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And I think that's, that's really nice too, for multi region service.

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running so easily.

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Great.

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Yep.

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I think it's a step up from what we said before.

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Absolutely.

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Not only would it be shared before, but also what you had to do before.

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I remember SSH-ing into four different machines to start a load,

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to start a Locust test, manually Starting eight workers on each.

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And so, yeah, it's, it's really nice to have everything automated that way.

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And now I'm just bringing it down.

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Awesome.

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Thank you guys so much.

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That was really cool.

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look forward to our Fastly and Datadog bill.

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I really appreciate you guys coming back to show us how that works.

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we will do another Goose webinar in our series here in a couple of weeks.

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So please stay tuned.

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We're going to make this a regular series where we show you how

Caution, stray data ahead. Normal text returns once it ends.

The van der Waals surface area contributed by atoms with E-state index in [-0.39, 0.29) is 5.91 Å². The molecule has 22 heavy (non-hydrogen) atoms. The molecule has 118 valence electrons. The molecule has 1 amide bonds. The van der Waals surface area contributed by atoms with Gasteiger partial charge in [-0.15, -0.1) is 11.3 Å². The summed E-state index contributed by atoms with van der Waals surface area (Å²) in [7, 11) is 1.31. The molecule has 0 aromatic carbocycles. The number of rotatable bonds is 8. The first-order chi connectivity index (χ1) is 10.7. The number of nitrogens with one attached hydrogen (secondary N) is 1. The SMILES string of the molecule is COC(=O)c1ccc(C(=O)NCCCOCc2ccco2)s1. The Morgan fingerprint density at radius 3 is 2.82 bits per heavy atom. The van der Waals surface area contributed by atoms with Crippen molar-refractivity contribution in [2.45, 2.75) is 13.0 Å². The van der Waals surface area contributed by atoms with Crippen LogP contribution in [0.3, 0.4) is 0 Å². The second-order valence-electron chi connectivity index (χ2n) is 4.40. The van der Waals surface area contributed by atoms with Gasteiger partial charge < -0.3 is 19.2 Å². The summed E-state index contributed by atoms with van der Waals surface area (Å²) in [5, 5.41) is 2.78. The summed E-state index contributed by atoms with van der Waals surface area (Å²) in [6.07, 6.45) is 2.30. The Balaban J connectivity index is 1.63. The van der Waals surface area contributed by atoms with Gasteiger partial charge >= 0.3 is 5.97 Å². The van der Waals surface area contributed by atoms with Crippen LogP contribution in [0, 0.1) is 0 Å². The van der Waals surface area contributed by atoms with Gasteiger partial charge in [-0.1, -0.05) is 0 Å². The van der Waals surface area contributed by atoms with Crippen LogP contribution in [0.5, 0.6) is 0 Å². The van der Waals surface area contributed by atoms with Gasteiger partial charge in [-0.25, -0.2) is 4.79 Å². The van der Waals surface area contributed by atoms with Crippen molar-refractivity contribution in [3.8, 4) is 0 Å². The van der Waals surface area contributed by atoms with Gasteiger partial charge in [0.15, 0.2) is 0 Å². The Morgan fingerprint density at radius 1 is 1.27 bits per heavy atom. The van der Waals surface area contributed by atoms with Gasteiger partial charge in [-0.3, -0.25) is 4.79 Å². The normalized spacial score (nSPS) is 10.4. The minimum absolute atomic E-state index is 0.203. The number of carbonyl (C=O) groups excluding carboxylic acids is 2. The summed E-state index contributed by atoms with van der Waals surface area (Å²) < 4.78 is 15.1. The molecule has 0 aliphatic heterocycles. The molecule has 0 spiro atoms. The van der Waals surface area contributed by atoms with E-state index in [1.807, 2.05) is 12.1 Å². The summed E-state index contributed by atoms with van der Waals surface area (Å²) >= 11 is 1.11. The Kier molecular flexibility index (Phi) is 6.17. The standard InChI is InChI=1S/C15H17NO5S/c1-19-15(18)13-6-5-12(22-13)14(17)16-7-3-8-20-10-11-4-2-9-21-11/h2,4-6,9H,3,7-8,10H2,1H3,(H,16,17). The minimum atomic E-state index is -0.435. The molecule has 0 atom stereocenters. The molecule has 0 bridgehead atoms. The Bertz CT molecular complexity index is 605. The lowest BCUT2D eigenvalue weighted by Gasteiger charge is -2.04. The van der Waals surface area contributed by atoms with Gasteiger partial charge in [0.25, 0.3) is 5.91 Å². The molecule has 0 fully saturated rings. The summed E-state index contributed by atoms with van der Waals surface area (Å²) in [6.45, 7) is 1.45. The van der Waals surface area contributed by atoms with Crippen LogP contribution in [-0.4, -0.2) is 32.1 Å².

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to use different features and functionality as we release them.

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And also show you how to use the tool and profile websites and

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effectively performance tune, not just get it up and running and, and

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slamming your site with traffic.

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the links we mentioned, we'll throw into the show notes and the description.

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you can check out these other Goose talks at Tag1.com/goose

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GOOSE that's where we have links to documentation and code and all of

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the talks and videos that we've done.

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if you have any questions, please head over to the GitHub issue

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queues and ask them over there.

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If you have questions about Goose the product and how to use it,

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but if you want to get engaged and contribute, we'd love it.

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If you have input and feedback on the talk itself please contact us at.

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Tag1teamtalks@tag1.com.

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please remember to upvote share, subscribe with all your friends.

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You can check out our past Tag1 Team Talks at tag1.com/ttt for Tag Team Talks.

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Again, huge thank you, Fabian, Narayan for joining us and thank you to everybody